Study populations from the RAISE clinical trial and from the IMS EMR database demonstrated a significant relationship between baseline ANC and survival. Treatment-emergent neutropaenia appears to occur most commonly in a population with lower baseline ANC, yet does not lead to poorer outcomes. Overall, a simple neutrophil cell count at baseline is suggested to be strong prognostic factor for survival in the analysed population.
The authors thank Craig Hansen of Eli Lilly for analytical support on IMS EMR data, Meghan Greenwood of Syneos Health for writing assistance and Noelle Gasco of Syneos Health for editing assistance.
Contributors The study was designed by AG, TY, GB, TC, RG-C, PG-A, EVC, KM, LL, YH, DF, DSM, FN, AS and JT. Data were collected by all of the authors. Data were analysed by DSM, LL, OL, YH, AS, DF and FN. The manuscript was drafted by all of the authors.
Funding This work was funded by Eli Lilly and Company.
Competing interests AG has had non-financial support from Eli Lilly during the conduct of the study. TY has received grants from GlaxoSmithKline KK and Boehringer Ingelheim. GB has received personal fees from Janssen, Novartis, Pfizer, Roche, Servier and Taiho outside of the submitted work. TC has had an advisory role for Amgen, Astellas, AstraZeneca, Bristol-Myers Squibb, Boehringer Ingelheim, Eli Lilly, GlaxoSmithKline, Janssen, Merck Serono, MSD, Novartis, Pfizer, Roche and Sanofi; and has received personal fees from Amgen, Boehringer Ingelheim, Ipsen, Janssen, Merck Serono, Pfizer, Roche, Sanofi and Servier. EVC has received grants from Amgen, Bayer, Boehringer Ingelheim, Celgene, Ipsen, Eli Lilly, Merck, Merck Serono, Novartis, Roche, Sanofi and Servier. KM has received grants from Daiichi Sankyo, Gilead Sciences, Kyowa Hakko Kirin, MSD, Ono and Shionogi; and has received honoraria from Chugai, Eli Lilly, Merck Serono, Taiho, Takeda and Yakult Honsha. DSM, LL, OL, YH, DF, AS and FN are employees of Eli Lilly. JT has had consultant/advisory role for Amgen, Bayer, Boehringer Ingelheim, Celgene, Chugai, Genentech, Eli Lilly and Company, MSD, Merck Serono, Novartis, Roche, Sanofi, Symphogen, Taiho and Takeda.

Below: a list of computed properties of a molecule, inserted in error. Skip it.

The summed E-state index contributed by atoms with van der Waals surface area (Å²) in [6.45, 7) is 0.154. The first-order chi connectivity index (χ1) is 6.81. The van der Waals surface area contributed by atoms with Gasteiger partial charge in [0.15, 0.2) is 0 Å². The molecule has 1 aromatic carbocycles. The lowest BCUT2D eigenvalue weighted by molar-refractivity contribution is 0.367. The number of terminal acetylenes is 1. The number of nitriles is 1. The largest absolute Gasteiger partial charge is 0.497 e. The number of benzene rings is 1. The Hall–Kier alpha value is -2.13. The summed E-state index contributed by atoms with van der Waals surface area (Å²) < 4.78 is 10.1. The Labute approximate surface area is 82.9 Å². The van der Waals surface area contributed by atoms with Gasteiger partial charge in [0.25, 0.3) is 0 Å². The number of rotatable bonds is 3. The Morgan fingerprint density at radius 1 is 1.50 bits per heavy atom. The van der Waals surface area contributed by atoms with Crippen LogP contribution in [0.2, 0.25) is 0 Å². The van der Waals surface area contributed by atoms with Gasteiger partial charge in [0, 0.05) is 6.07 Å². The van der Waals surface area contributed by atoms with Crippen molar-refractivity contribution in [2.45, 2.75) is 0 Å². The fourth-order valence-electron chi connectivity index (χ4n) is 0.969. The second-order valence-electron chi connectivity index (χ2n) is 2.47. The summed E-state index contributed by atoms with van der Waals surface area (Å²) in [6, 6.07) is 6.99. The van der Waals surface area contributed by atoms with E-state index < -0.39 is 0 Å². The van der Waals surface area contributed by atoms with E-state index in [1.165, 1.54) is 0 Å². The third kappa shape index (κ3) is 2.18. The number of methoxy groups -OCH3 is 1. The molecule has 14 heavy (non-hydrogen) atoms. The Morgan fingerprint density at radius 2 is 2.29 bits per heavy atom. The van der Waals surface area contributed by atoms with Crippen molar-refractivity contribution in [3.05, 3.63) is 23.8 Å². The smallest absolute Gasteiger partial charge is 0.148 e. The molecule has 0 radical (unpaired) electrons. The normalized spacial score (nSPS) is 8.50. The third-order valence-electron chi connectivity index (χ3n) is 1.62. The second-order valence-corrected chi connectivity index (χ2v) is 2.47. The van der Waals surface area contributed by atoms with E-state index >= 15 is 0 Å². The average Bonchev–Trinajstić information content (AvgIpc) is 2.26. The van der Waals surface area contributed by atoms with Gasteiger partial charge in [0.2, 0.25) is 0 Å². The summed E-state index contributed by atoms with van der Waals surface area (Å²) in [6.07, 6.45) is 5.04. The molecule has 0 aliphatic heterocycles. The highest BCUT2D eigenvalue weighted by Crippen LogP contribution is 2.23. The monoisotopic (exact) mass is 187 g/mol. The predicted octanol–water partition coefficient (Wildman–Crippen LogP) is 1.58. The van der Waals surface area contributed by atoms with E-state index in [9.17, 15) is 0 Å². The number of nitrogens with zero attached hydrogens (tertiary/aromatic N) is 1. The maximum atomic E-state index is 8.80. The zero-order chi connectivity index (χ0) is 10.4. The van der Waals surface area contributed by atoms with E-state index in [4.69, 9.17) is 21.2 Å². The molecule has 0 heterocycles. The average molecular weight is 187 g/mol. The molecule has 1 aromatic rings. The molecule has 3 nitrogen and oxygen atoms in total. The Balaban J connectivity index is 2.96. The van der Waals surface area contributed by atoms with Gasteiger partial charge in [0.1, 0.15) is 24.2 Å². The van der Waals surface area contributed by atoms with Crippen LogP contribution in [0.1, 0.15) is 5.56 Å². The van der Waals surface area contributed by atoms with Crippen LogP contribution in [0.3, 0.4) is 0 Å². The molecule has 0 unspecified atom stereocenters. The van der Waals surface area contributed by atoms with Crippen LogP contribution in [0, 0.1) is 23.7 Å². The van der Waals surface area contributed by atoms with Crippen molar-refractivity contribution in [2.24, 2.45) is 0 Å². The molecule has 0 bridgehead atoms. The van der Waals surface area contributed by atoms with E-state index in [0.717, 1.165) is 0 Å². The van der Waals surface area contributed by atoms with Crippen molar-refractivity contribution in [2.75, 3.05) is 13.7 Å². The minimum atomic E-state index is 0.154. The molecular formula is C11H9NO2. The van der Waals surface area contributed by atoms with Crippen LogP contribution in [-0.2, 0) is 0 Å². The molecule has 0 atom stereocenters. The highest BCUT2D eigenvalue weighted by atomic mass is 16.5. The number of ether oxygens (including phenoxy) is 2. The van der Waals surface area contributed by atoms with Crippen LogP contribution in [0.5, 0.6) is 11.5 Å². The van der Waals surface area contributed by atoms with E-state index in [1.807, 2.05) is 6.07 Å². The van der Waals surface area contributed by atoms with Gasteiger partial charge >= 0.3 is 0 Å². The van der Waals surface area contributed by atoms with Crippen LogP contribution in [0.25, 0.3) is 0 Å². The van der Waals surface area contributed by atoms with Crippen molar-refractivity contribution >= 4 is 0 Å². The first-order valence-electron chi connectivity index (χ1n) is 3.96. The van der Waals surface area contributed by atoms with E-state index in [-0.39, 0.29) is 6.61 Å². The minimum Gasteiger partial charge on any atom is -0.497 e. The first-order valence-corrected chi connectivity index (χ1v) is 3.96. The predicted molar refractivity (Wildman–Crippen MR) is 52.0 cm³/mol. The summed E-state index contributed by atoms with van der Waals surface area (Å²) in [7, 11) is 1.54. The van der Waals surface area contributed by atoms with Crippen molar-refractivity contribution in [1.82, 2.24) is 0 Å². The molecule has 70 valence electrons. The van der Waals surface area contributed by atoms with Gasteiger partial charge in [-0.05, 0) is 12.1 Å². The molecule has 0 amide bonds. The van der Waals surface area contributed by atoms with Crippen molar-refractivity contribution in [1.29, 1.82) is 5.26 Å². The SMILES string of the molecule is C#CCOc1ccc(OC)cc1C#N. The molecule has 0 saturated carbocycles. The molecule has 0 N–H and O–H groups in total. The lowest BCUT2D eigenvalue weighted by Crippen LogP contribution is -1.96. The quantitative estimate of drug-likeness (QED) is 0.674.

Patient consent Not required.
Ethics approval Local ethics review boards.
Provenance and peer review Not commissioned; externally peer reviewed.